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How to Successfully Execute Blocking

This is an excerpt from Complete Wide Receiver by Jay Norvell.


Blocking

Good receivers play hard without the ball. Playing unselfishly is a big part of being a team player. A typical college football game has an average of 72 offensive plays. A good receiver will be lucky to get 8 to 10 passes thrown his way during the course of a game. That leaves 62 plays a game on which the wide receiver won’t get the football. This chapter is about how the receiver can still be a team player and help his team win even when the ball doesn’t come his way.

 

Playing with great effort when you don’t get the ball is difficult, but the ways that you can help your team are immense. Blocking is not natural for a wide receiver, but it is essential for offensive success. Blocking depends mostly on an attitude that has to be developed. When a player gets it, his effort stands out and is inspiring to his offensive teammates.

 

Blocking is a base fundamental that you must learn in order to play the game of football. Games are won and lost on blocking and tackling. You can’t truly love the game without appreciating a great block. Great wide receivers are more proud of the touchdown-springing blocks they make than the acrobatic catches.

 

Effort Areas for Wide Receivers

Consistently explode off the football on every snap. The defense should never be able to tell whether it’s a run or pass by the way the receiver comes off the ball. A good receiver comes off the football with speed and acceleration every time, whether it’s a run or a pass. If a player comes off at half speed on run plays, this makes the player and the offense very predictable for the defenders.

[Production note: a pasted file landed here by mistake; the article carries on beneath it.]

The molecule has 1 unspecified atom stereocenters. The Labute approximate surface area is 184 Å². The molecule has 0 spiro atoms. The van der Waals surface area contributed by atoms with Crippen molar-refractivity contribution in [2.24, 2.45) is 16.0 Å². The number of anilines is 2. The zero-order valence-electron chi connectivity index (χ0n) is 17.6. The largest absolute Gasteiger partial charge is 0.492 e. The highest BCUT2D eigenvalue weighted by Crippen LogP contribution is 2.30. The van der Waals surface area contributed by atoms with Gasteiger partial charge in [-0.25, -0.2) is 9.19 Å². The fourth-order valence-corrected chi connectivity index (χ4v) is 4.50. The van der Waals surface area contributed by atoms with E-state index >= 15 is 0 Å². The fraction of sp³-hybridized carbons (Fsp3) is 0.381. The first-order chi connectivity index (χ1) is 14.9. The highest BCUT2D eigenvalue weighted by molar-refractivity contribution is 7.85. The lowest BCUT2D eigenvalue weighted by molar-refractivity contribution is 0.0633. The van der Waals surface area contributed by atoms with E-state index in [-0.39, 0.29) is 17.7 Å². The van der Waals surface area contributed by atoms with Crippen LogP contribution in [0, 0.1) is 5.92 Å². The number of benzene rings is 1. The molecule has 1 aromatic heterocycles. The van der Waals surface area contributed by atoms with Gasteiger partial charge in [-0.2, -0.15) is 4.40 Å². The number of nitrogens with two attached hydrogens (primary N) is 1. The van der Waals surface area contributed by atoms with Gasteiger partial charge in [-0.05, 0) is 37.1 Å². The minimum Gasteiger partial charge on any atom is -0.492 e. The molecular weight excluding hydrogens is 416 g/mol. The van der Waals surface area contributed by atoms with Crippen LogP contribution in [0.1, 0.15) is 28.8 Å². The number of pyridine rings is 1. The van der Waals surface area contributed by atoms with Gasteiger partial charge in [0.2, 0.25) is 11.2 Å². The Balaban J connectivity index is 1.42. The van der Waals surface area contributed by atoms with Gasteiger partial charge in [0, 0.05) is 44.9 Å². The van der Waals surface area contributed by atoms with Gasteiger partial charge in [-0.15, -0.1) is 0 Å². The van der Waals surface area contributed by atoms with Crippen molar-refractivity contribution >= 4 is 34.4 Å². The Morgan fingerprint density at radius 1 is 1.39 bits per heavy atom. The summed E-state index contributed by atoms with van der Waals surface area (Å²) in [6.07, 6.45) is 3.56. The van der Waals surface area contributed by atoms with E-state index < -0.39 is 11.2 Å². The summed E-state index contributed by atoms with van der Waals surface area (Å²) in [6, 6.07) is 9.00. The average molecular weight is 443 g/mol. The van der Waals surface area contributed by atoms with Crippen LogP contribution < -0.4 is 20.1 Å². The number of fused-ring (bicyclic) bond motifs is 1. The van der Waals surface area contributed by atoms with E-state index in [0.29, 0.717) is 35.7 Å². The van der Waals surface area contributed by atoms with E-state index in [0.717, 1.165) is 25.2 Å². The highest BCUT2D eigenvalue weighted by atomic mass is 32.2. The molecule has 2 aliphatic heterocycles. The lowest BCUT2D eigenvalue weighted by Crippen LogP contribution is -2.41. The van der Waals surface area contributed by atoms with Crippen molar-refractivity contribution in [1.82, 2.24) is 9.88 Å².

Get your man in the run game on every snap. On every running play, every offensive player is assigned to block a man. If everyone on offense makes his block and sustains it, the team should have a successful offensive play. The receiver usually has a corner or a safety on perimeter plays or a linebacker in the slot. The running back shouldn’t have to worry about getting hit by that guy. As a receiver, you must have great pride in not letting the running back get hit by your defensive man.

 

Pile up wide receiver knockdowns. In every game, we have an offensive goal of getting 100 knockdowns. That goal has become more difficult with the changed cut rules in the 2011 season. The breakdown is 20 knockdowns for the receivers, 20 for tight ends, 20 for running backs, and 40 for the offensive line. This is a gauge for our offensive team on how physically we are playing. A knockdown is when an offensive player knocks his defender down on a play. An offensive player is also awarded a knockdown when he knocks a defensive back off the playing field or out of bounds. When the offense gets inside the 5-yard line and an offensive player blocks his man into the end zone, that is also a knockdown. We have one more way that a skill guy can get a knockdown. An offensive skill player can get a knockdown by making a defender miss when the offensive player has the ball in his hands. Every defender whom a ballcarrier makes miss is a knockdown for the offense. Players will have equal opportunities to get knockdowns on run and pass plays. Things don’t happen on a football field by accident. Things happen because of intent. Offensive players have to be intentional about wanting to get knockdowns in any way they can.